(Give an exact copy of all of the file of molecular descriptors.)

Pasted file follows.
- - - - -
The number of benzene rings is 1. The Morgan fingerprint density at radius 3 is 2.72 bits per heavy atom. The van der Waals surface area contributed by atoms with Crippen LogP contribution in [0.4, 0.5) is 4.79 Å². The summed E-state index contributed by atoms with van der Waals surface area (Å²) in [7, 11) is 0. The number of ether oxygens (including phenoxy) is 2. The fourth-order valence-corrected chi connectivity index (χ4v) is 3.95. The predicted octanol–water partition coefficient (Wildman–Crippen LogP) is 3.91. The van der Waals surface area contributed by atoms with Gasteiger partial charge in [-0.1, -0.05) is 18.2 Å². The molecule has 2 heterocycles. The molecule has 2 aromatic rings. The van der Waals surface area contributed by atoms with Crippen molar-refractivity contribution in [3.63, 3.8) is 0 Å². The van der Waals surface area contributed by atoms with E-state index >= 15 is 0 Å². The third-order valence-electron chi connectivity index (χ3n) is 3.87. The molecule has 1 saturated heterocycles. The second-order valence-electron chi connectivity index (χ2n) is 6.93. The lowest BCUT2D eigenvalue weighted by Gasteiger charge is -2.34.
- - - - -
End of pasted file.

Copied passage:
The number of benzene rings is 1. The Morgan fingerprint density at radius 3 is 2.72 bits per heavy atom. The van der Waals surface area contributed by atoms with Crippen LogP contribution in [0.4, 0.5) is 4.79 Å². The summed E-state index contributed by atoms with van der Waals surface area (Å²) in [7, 11) is 0. The number of ether oxygens (including phenoxy) is 2. The fourth-order valence-corrected chi connectivity index (χ4v) is 3.95. The predicted octanol–water partition coefficient (Wildman–Crippen LogP) is 3.91. The van der Waals surface area contributed by atoms with Gasteiger partial charge in [-0.1, -0.05) is 18.2 Å². The molecule has 2 heterocycles. The molecule has 2 aromatic rings. The van der Waals surface area contributed by atoms with Crippen molar-refractivity contribution in [3.63, 3.8) is 0 Å². The van der Waals surface area contributed by atoms with E-state index >= 15 is 0 Å². The third-order valence-electron chi connectivity index (χ3n) is 3.87. The molecule has 1 saturated heterocycles. The second-order valence-electron chi connectivity index (χ2n) is 6.93. The lowest BCUT2D eigenvalue weighted by Gasteiger charge is -2.34.